Hungary claims it received concession from EU
Budapest has received guarantees from the EU that if something happens with the Druzhba pipeline, via which the landlocked country obtains about 60% of its crude from Russia, any shortfall will be replaced. That's according to Balazs Orban, the prime minister’s political director, who was speaking on Tuesday.
Since Russia launched its military offensive in Ukraine in late February, the EU has imposed harsh sanctions against Moscow. The sixth package includes a partial ban on Russian oil.
Some EU members, such as Hungary and Bulgaria, will be given a waiver, but most import routes will be blocked. The decision, which provides a temporary exemption in respect of pipeline oil but targets sea deliveries, will affect around 75% of the bloc’s Russian crude supplies. However, the EU has apparently not ruled out some further emergency exemptions for Hungary.
“In recent days, the Ukrainian side has made several threatening statements that something could happen to the Druzhba oil pipeline – if it did, it would have caused a serious supply problem for Hungary, so the guarantee was agreed upon,” Orban told Inforadio.
The prime minister’s political director was apparently referring to a recent statement by an adviser to Ukraine’s energy minister, Lana Zerkal. Last week, Zerkal accused Budapest of using the Russian military offensive against her country as an instrument to achieve its own goals. However, she argued, “Ukraine has a wonderful lever of pressure in its hands – it’s the Druzhba oil pipeline.” In Zerkal’s opinion, “it would be very appropriate if something happened” to the Soviet-era pipeline, via which the landlocked country obtains about 60% of its crude.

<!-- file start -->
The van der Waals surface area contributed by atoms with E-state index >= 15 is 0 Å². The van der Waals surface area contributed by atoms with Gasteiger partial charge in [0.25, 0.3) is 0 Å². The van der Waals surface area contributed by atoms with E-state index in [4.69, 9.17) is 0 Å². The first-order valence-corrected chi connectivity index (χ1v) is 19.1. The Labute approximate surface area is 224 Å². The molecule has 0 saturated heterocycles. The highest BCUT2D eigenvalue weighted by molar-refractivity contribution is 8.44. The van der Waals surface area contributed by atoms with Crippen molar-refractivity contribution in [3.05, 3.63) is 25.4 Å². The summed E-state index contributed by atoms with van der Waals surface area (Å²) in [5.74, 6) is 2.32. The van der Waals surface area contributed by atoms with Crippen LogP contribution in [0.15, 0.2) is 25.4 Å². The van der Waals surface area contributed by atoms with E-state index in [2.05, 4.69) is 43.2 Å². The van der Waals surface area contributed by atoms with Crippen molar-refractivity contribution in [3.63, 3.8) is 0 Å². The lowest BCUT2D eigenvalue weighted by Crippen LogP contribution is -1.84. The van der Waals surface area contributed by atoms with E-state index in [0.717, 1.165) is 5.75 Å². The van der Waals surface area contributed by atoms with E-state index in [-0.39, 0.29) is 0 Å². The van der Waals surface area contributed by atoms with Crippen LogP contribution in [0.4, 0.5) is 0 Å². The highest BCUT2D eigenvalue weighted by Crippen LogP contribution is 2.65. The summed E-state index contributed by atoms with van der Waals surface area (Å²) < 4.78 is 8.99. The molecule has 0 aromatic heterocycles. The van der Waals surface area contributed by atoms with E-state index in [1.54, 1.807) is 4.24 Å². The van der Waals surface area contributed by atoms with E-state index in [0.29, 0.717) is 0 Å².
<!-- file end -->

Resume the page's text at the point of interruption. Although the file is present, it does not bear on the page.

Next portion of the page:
Orban stressed that obtaining guarantees to prevent this was one of the key factors that allowed Hungary to finally give a green light to the sixth package of EU sanctions. After the bloc agreed to provide Budapest with an exemption from the trade restrictions, the country’s Prime Minister Viktor Orban wrote on social media that “Hungarian families can sleep well.”
Hungary is almost entirely dependent on Russia for its gas imports and relies on Moscow for more than half of its imported oil. The restrictions are expected to be formally passed on Wednesday. According to media reports, the package also excludes Sber, Russia’s largest bank, from the SWIFT financial messaging system, bans three more Russian broadcasters from the EU, and imposes further individual sanctions on Russian citizens.
President Vladimir Putin has previously accused European leaders of committing economic “suicide” by attempting to give up Russian energy.
Moscow considers the sanctions “unlawful” and “unjustified,” and has been retaliating with its own countermeasures. It has insisted that payments for natural gas supplies must be made in rubles.